The Lenten wilderness is a place where it becomes necessary to shed some of our old ways. We need to let go of sin and selfishness, greed and self-centeredness to make room for this whole new, resurrected life into which we are called to live. Paul asks his community—and us—to “be reconciled,” “trusting the ministry of reconciliation to us.”
Reconciliation will involve letting go of our old ways of seeing. How can our Lenten journey help us to see beyond the obstacles and stumbling blocks, the places where the fabric of humanity seems too threadbare and torn? And how can we begin to open the eyes of our hearts, to dream of a world fully reconciled and renewed, resurrected and restored?
You no doubt have those in your pews who resist seeing a new vision, a new way of living and being, those content to stay in their own grave-clothes. But the good news is Christ keeps calling, beckoning, pulling at us, drawing us together so that all Creation might be reconciled to God. The good news is that when we see the frayed edges of human injustice and indignity with the eyes of Christ, then we are compelled to start the work of repair, the work of mending.
The world will never glimpse God’s vision unless we share it, unless we make a concerted effort to say with our hearts and our lives: this is where the world has been torn asunder . . . this is where love is calling us to go . . . this is what love is calling us to bind and to build. Let us heal the hurt with the ties that bind it back together in Christ. Let us point to the places where water flows in the deserts of life. Let us work to live into the fullness of God’s good creation. Let us see beauty while creating harmony, justice, and reconciliation – one small act at a time.
Rev. Todd Pick is an ordained elder in The United Methodist Church, serving in the Central Texas Conference. He is a pastor, poet, and painter. He has contributed many articles on worship, creativity, and beauty to Worship Arts Magazine. In addition, his art and poetry were featured in the December 2018 issue of Magnet Magazine, a Christian publication in the UK. Todd is an accomplished artist who has created stage visuals for many United Methodist conferences, including the 2012 and 2016 General Conference of the United Methodist Church. He is a featured worship expert on Dr. Marcia McFee’s Worship Design Studio. Holding a Master of Divinity from Drew Theological School, he was artist-in-residence there from 2007 to 2009 and was twice awarded the Hoyt L. Hickman Award for Liturgical Studies. Todd and his wife, Jennifer, enjoy a partnership in life and ministry. Together, they enjoy writing, planning worship and leading workshops and retreats across the country on multi-sensory worship.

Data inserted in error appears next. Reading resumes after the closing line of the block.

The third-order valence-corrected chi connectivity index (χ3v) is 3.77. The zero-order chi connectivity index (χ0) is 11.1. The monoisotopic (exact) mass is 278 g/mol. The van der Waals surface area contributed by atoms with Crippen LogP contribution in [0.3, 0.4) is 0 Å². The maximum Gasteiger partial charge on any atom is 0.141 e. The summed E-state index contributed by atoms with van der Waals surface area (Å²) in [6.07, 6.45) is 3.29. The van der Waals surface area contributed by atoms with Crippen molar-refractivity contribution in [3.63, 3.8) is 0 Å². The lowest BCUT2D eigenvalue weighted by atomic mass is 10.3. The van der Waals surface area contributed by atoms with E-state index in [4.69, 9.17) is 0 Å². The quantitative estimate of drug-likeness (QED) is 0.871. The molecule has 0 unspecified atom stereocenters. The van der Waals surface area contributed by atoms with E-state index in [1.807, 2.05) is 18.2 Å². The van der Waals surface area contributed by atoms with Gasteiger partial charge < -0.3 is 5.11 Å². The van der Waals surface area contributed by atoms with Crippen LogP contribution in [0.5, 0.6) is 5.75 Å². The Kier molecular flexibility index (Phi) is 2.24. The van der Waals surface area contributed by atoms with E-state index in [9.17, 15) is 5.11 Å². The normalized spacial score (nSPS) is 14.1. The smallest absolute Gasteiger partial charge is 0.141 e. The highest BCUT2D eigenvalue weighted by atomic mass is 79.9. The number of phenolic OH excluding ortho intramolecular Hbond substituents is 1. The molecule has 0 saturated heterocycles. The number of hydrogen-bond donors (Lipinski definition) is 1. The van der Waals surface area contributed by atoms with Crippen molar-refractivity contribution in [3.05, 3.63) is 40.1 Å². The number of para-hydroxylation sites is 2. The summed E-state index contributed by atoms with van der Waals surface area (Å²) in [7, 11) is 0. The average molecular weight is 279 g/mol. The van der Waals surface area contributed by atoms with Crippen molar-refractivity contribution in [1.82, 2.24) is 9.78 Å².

Rev. Jennifer Pick is an ordained elder in the United Methodist Church serving in the Central Texas Conference. She is a pastor, worship planner, biblical scholar, and writer. She has a Master of Literature in Biblical Studies from the University of St. Andrews, Scotland. She has studied biblical archeology in Greece and Turkey through Cambridge University. Rev. Pick graduated with a Master of Divinity from Drew Theological School with an emphasis in Early Christianities. She is a recipient of the Lawrence E. Toombs Prize for Old Testament History, the George R. Crooks Prize for excellence in Homiletics and the Warren Memorial Prize for excellence in Greek New Testament Studies. Rev. Pick was a Ministry Fellow through the Fund for Theological Education, where she studied holy space and Christian pilgrimage throughout Europe. With a particular passion for incarnational preaching and worship, Rev. Pick has found creative ways to engage facets of emergent worship within large and small congregational settings. She draws upon all the senses in liturgical movement and ritual to create worship experiences that involve whole-bodied devotion.